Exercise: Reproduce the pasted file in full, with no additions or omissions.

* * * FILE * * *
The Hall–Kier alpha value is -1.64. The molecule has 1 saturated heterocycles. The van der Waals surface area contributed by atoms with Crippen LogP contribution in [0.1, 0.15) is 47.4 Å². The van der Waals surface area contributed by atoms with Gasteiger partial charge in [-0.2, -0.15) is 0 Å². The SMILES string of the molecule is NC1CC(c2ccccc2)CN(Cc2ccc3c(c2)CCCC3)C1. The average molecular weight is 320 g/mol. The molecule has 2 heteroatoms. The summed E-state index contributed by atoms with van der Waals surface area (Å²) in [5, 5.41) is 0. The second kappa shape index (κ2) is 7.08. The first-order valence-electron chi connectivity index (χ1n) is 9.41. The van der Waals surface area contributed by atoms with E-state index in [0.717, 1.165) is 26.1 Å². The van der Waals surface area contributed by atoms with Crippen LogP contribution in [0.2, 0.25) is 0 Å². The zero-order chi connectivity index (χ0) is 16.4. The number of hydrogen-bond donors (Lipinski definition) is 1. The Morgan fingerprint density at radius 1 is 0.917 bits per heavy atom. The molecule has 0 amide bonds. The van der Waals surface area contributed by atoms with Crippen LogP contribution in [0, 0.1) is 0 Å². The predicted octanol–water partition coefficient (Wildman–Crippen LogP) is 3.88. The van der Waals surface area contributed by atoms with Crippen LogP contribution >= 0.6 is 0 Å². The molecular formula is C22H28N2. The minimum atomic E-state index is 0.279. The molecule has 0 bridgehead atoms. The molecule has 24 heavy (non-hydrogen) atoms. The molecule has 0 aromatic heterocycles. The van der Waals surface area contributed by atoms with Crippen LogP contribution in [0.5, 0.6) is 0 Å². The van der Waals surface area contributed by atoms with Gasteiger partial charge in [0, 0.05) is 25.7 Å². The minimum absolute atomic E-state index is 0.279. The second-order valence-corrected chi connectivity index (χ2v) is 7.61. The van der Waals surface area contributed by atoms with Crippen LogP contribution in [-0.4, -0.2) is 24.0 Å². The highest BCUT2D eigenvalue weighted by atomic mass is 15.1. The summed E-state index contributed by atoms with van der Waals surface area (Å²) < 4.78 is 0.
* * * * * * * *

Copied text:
The Hall–Kier alpha value is -1.64. The molecule has 1 saturated heterocycles. The van der Waals surface area contributed by atoms with Crippen LogP contribution in [0.1, 0.15) is 47.4 Å². The van der Waals surface area contributed by atoms with Gasteiger partial charge in [-0.2, -0.15) is 0 Å². The SMILES string of the molecule is NC1CC(c2ccccc2)CN(Cc2ccc3c(c2)CCCC3)C1. The average molecular weight is 320 g/mol. The molecule has 2 heteroatoms. The summed E-state index contributed by atoms with van der Waals surface area (Å²) in [5, 5.41) is 0. The second kappa shape index (κ2) is 7.08. The first-order valence-electron chi connectivity index (χ1n) is 9.41. The van der Waals surface area contributed by atoms with E-state index in [0.717, 1.165) is 26.1 Å². The van der Waals surface area contributed by atoms with Crippen LogP contribution in [0.2, 0.25) is 0 Å². The zero-order chi connectivity index (χ0) is 16.4. The number of hydrogen-bond donors (Lipinski definition) is 1. The Morgan fingerprint density at radius 1 is 0.917 bits per heavy atom. The molecule has 0 amide bonds. The van der Waals surface area contributed by atoms with Crippen LogP contribution in [0, 0.1) is 0 Å². The predicted octanol–water partition coefficient (Wildman–Crippen LogP) is 3.88. The van der Waals surface area contributed by atoms with Crippen LogP contribution >= 0.6 is 0 Å². The molecular formula is C22H28N2. The minimum atomic E-state index is 0.279. The molecule has 0 bridgehead atoms. The molecule has 24 heavy (non-hydrogen) atoms. The molecule has 0 aromatic heterocycles. The van der Waals surface area contributed by atoms with Crippen LogP contribution in [0.5, 0.6) is 0 Å². The van der Waals surface area contributed by atoms with Gasteiger partial charge in [0, 0.05) is 25.7 Å². The minimum absolute atomic E-state index is 0.279. The second-order valence-corrected chi connectivity index (χ2v) is 7.61. The van der Waals surface area contributed by atoms with Crippen LogP contribution in [-0.4, -0.2) is 24.0 Å². The highest BCUT2D eigenvalue weighted by atomic mass is 15.1. The summed E-state index contributed by atoms with van der Waals surface area (Å²) < 4.78 is 0.